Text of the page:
As you might recall, Christine Datian often has her recipes published on The Armenian Kitchen website, and in other online publications such as the Armenian Mirror Spectator, Sunset and Cooking Light magazines, and the Fresno Bee Flavors Magazine.
She sent me her latest creation which features eggplant, and since that’s been a ‘hot ingredient’ around here lately, I’m happy to pass this recipe along to you.
|Vegetable Moussaka (Image from www.epicureous.com)|
Without further ado, I present Christine Datian’s …
Baked Eggplant and Spinach Moussaka
Yields 9 generous, or 12 smaller portions
2 cups shredded or grated Parmesan, Jack, Mozzarella or mizithra cheese (or a combination)
2-3 eggs, beaten
Chopped flat-leaf parsley and mint, about 1/4 cup each
1 teaspoon sea salt or Kosher salt
1/2 teaspoon black or white pepper
1 teaspoon dried crushed oregano
1/2 teaspoon each crushed red pepper flakes and paprika
1/4 teaspoon allspice (or cinnamon)
2 medium onions or shallots, finely chopped
1 green or red bell pepper or 2 Anaheim peppers, seeded and diced
3-4 cloves garlic, chopped or minced
2 cups low sodium tomato sauce, marinara sauce, or tomato puree
2 medium eggplants, washed, sliced about ¼” thick
3-4 cups fresh baby spinach (or kale), cleaned and chopped
2 medium tomatoes, sliced thinly
Olive oil and unsalted butter
2 tablespoons each chopped walnuts and pine nuts
Garnishes: Greek yogurt, lebne, or ricotta cheese
Lemon zest and juice of one large lemon
Pre-heat oven to 350°F.
1. In a medium bowl, combine the 2 cups of cheese with the beaten eggs, parsley, mint, salt, pepper, oregano, red pepper flakes, paprika and allspice (or cinnamon, if using); mix and set aside.
2. Sauté the onions, garlic, and bell pepper in a few tablespoons of olive oil until the onions are translucent, about 6-8 minutes.
3. Spread about a half cup of the tomato sauce on the bottom of a buttered or oiled 9 X 13 baking dish.
4. Arrange the eggplant slices on top of the sauce, cutting slices if necessary to fit spacing; repeat and alternate in layers with the chopped spinach, sliced tomatoes, sautéed onion mixture, the eggplant, and the remaining tomato sauce for all the eggplant slices.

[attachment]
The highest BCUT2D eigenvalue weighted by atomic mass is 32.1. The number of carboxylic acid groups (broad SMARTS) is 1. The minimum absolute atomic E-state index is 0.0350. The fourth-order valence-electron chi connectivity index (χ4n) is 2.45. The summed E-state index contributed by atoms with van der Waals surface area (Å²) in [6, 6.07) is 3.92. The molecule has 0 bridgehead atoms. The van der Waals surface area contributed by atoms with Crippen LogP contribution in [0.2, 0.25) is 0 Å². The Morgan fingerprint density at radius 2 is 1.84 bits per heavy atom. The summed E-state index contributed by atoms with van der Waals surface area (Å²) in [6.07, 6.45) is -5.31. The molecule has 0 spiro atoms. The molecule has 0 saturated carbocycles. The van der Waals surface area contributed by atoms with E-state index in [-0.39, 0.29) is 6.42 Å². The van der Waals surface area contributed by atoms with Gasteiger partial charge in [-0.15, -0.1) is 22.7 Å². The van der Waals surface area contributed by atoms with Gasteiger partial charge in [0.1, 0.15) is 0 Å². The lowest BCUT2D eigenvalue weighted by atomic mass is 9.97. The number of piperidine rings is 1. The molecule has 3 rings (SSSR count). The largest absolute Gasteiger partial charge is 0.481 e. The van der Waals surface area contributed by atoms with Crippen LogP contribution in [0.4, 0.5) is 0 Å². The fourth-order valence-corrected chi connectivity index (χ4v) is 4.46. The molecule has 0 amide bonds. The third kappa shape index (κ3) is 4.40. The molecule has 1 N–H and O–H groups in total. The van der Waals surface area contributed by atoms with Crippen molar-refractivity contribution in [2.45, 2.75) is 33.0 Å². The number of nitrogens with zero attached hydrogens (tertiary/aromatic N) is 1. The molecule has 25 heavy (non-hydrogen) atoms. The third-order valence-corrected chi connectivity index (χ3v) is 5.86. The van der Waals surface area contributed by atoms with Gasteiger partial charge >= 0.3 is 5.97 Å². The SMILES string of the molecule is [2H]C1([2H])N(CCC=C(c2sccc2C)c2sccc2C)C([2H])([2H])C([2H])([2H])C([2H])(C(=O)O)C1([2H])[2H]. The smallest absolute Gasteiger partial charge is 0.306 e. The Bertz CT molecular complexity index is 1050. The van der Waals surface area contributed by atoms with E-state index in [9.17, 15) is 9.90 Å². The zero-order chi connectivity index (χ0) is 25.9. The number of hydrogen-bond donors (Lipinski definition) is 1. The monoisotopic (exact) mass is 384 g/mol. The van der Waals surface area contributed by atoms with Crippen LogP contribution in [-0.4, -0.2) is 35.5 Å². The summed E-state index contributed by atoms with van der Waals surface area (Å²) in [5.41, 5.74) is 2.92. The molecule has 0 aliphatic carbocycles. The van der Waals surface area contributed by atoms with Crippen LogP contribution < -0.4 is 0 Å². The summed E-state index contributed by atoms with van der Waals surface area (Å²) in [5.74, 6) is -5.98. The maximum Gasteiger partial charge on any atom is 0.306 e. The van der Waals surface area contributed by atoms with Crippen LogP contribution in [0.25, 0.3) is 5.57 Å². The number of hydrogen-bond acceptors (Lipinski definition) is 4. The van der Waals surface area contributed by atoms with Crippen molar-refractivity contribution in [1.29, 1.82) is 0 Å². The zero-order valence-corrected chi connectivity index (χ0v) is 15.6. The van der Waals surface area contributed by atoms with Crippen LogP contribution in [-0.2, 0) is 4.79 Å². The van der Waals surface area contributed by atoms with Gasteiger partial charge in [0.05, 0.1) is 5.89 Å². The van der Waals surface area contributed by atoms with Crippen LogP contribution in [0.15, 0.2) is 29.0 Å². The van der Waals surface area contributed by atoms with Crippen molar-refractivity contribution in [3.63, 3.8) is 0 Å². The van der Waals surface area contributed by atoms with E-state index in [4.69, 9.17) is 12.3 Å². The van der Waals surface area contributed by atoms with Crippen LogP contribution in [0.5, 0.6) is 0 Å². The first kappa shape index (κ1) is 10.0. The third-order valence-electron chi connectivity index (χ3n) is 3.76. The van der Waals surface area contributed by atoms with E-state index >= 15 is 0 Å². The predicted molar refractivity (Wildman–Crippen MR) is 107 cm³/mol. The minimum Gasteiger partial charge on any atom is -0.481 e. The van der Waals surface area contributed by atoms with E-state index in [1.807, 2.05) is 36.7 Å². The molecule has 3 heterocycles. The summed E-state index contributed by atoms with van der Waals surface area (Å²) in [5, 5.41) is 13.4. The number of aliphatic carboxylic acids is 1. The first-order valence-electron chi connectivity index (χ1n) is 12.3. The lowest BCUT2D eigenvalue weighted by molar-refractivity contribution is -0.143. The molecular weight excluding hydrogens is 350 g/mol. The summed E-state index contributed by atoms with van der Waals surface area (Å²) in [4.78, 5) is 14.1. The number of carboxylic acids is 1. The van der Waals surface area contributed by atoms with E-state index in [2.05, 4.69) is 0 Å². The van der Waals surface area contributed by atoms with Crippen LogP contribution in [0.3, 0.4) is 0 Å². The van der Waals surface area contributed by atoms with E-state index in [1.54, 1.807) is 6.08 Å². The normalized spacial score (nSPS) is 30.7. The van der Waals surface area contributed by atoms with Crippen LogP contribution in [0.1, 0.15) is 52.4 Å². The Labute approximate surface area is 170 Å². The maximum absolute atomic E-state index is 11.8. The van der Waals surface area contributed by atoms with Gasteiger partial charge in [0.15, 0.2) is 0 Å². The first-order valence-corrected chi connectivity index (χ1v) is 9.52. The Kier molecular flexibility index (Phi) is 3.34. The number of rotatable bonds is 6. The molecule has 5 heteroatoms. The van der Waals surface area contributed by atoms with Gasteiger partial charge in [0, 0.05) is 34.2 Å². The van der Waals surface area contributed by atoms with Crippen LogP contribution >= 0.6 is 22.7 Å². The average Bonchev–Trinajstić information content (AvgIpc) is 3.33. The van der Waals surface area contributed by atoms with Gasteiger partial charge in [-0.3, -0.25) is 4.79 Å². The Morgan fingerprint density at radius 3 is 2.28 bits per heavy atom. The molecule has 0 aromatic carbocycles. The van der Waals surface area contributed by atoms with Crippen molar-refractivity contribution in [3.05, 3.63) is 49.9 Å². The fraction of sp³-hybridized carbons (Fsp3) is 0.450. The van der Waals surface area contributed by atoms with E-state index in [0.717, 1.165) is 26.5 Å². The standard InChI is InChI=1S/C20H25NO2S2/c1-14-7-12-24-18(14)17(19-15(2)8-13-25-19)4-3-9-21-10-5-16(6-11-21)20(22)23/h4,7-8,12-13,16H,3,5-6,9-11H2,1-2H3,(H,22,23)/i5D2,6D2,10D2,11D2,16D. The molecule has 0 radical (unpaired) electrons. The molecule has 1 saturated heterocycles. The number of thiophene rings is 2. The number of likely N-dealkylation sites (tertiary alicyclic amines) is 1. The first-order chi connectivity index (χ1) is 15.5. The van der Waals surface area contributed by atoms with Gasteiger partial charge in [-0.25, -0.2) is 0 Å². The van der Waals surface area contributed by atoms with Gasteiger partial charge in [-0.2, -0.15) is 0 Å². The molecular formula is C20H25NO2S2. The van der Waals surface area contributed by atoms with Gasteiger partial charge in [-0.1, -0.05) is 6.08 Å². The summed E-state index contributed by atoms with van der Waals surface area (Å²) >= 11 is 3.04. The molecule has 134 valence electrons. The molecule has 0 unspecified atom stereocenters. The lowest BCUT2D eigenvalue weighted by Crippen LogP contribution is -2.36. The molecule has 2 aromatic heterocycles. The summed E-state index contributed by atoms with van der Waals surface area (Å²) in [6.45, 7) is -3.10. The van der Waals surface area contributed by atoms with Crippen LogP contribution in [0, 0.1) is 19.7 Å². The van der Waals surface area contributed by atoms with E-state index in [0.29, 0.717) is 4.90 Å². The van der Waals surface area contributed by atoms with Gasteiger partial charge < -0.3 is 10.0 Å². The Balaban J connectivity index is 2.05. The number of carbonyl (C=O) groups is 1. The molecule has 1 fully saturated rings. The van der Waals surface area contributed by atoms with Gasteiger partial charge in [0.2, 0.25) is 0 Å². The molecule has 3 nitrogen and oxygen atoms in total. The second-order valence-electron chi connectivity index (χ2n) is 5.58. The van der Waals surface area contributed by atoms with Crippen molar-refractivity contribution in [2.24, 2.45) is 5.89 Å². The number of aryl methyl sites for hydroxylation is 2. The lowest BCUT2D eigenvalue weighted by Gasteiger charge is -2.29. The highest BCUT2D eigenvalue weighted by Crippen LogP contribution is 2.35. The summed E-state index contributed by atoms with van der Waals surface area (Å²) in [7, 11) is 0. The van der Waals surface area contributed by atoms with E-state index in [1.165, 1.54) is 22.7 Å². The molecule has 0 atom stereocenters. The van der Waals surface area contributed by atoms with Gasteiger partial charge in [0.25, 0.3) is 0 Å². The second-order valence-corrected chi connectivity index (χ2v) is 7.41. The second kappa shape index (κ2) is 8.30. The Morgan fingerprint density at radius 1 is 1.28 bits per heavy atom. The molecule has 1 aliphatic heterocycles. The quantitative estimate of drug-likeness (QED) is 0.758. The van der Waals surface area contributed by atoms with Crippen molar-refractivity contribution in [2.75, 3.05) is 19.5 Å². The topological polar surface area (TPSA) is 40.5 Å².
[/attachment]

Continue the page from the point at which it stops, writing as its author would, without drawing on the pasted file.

5. Pour the cheese and beaten egg mixture evenly over the top of the moussaka, and spread with a knife; drizzle with a little olive oil and top with some chopped walnuts and pine nuts. Add a few dabs of butter on the top of the moussaka, if desired.
6. Bake, uncovered, until the eggplant is tender, for about one hour. Remove from the oven and cool for 10 minutes before cutting into squares. Serve the moussaka warm or cold, topped with a dollop of Greek yogurt, lebne, or ricotta cheese; sprinkle with fresh lemon juice and lemon zest as garnish.
*For the non-vegetarian, traditional version of this moussaka, brown 1/2 pound of ground lamb (or ground beef) in a tablespoon or two of unsalted butter, drain completely, and alternate the lamb in with the layers of eggplant and vegetables, etc.
*You can make assorted sandwiches for lunch, dinner or picnics with leftover moussaka on Italian, sourdough, pita bread, lavash, or flat bread, and serve with roasted peppers, sliced cheeses, pickles, tomatoes, onions, and lettuce, etc.